weapon in our most recent conflicts in iraq and in afghanistan. so this book is way to talk about that weapon that took out so many young men, and some women, mainly men. that's another thing you see in section 60. women are not come have not been directly involved in combat, but they've been getting closer and closer to it. and so now in section 60 you begin to see women truck drivers blown up by ieds. they are right there alongside a guy. women helicopter pilots, and helicopters have been very, very important because of the geography in afghanistan. it's the only way you can get around. so more helicopters, more women. there in the ground along side the cusp and i suppose in the
future we will see more of. when i started research on this book, this part of the cemetery was about half full. now it's almost completely full. so i guess with another war, which i'm sure we will have, we seem to have periodically, there will be other sections of arlington where these things will play out. i also, another characteristic of the recent conflict is something you've already about, post-traumatic stress disorder. so i had to try to find a way to talk about that, talk about some of the people that that disorder brought to this part of arlington, and help families and the services have struggled to fight against it, to deal with it. and to the credit of our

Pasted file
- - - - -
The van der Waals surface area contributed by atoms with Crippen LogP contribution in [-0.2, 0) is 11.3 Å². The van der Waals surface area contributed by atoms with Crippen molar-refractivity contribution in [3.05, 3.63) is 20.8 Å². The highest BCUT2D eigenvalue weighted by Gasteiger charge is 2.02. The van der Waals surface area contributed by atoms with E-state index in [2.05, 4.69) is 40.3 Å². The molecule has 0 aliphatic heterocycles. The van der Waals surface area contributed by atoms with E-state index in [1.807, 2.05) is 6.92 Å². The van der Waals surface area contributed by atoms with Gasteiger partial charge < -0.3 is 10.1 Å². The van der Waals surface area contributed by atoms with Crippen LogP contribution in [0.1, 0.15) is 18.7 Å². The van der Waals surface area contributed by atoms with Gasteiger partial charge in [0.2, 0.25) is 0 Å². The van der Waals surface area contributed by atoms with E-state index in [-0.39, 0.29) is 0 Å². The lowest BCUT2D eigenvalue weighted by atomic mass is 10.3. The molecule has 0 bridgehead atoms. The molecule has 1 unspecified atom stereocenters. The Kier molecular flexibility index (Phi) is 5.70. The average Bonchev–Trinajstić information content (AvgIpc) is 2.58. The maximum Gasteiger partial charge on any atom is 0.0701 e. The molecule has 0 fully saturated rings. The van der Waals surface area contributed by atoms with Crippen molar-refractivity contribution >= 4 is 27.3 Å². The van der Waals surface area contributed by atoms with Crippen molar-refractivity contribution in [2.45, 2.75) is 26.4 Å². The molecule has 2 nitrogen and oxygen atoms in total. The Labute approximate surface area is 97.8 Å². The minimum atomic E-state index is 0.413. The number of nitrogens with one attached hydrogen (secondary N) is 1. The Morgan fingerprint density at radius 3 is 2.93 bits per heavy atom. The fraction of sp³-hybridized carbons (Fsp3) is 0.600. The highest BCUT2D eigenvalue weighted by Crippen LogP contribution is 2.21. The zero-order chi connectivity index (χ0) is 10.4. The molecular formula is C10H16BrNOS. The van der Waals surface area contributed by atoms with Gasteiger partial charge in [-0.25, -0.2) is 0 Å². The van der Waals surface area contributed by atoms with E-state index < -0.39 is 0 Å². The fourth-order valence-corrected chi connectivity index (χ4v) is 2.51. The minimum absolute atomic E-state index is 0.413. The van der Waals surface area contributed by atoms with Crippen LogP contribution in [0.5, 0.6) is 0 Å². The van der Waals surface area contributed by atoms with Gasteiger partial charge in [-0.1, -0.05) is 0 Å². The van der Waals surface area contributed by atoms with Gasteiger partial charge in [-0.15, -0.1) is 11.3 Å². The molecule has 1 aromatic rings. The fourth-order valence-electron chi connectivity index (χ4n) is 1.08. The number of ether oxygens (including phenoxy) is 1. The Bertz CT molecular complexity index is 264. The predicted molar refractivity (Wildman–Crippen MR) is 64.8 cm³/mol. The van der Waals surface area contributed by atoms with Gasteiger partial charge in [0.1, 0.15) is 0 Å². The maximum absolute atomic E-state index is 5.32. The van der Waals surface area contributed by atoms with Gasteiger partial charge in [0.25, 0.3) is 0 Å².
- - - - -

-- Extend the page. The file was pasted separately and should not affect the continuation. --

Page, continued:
military, they have announced that if you have ptsd and you want to get treatment, it's not a stigma, it will not be held against you, they will help you with it. and they could just about ptsd this that they can pretty effectively be treated, if you get treated. something like 80% of the people who have been diagnosed with it have been okay. most people are okay, but some aren't. just because of the stigma associated with this disorder, which is nothing new. the diagnosis is new. the name ptsd is new. again, you go back to greek and roman times. we've had it with every war human that there've been engaged in, some equivalent of the. you go back and read herodotus. he writes about a soldier who